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Critical Care Response to SARS in Toronto
The surge in critically ill patients strained the healthcare system. There was significant absenteeism due to ill or quarantined health care workers which resulted in ICU bed closures. Fear, and emotional stress further impacted critical care staff availability during this time.
Emotional support and psychological intervention was provided to all types and levels of ICU staff during the outbreak.

Tertiary care intensivists staffed at 24-hour call center to support and give advice to critical care providers throughout the city.
  • Telehealth/virtual care
  • Mental health services
  • Nurse Specialists*
  • Nurses - Licensed Practical
  • Nurses - Registered
  • Physicians - Specialists
A two-phase outbreak of SARS between March and June, 2003 occurred in Toronto, Ontario. During the outbreak 375 probable and suspected cases were reported in the province, the vast majority of which were patients, visitors, and healthcare workers who contracted it in Toronto hospitals.
  • Critical Care
  • Hospitals
  • Urban/Suburban
Communication and leadership were key components in the success of the response. Government sponsorship was provided to support the toll-free call line.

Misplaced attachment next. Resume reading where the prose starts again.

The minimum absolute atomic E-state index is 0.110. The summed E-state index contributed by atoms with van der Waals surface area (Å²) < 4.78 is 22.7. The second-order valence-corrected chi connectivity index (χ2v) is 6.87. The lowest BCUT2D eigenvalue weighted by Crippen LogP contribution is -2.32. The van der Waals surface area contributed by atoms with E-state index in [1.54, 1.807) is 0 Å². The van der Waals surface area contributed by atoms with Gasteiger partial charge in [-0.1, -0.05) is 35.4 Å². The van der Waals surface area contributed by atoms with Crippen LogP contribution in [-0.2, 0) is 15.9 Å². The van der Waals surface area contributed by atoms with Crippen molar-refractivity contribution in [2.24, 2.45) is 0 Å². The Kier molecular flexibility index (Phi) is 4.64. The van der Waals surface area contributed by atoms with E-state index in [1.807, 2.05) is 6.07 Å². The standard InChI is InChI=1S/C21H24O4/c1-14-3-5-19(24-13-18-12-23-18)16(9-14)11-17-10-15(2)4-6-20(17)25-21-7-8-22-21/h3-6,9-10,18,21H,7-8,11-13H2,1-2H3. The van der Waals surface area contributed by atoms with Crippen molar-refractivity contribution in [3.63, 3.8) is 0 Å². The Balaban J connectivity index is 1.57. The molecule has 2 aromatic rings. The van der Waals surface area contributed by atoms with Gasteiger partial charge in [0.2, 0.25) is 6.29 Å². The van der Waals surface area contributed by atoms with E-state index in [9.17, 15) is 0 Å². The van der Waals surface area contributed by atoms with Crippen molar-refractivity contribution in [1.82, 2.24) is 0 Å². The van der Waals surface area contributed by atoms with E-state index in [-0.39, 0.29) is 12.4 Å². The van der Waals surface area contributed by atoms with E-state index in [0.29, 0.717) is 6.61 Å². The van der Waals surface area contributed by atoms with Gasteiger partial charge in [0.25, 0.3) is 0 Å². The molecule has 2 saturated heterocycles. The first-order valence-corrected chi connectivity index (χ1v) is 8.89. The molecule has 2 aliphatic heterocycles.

There was an absence of a coordinated leadership and communication infrastructure. Novel infectious disease prevention procedures had to be implemented, staff needed to be educated, research needed to be conducted to learn about SARS, and staff morale ...
Formal Strategy
Booth, C. M., & Stewart, T. E. (2005). Severe acute respiratory syndrome and critical care medicine: the Toronto experience. Critical care medicine, 33(1 Suppl), S53–S60.
Christopher M Booth
Interdepartmental Division of Critical Care Medicine and the Department of Medicine, Mount Sinai Hospital and University Health Network, University of Toronto
Canada - Ontario
Canada
English
Published Literature

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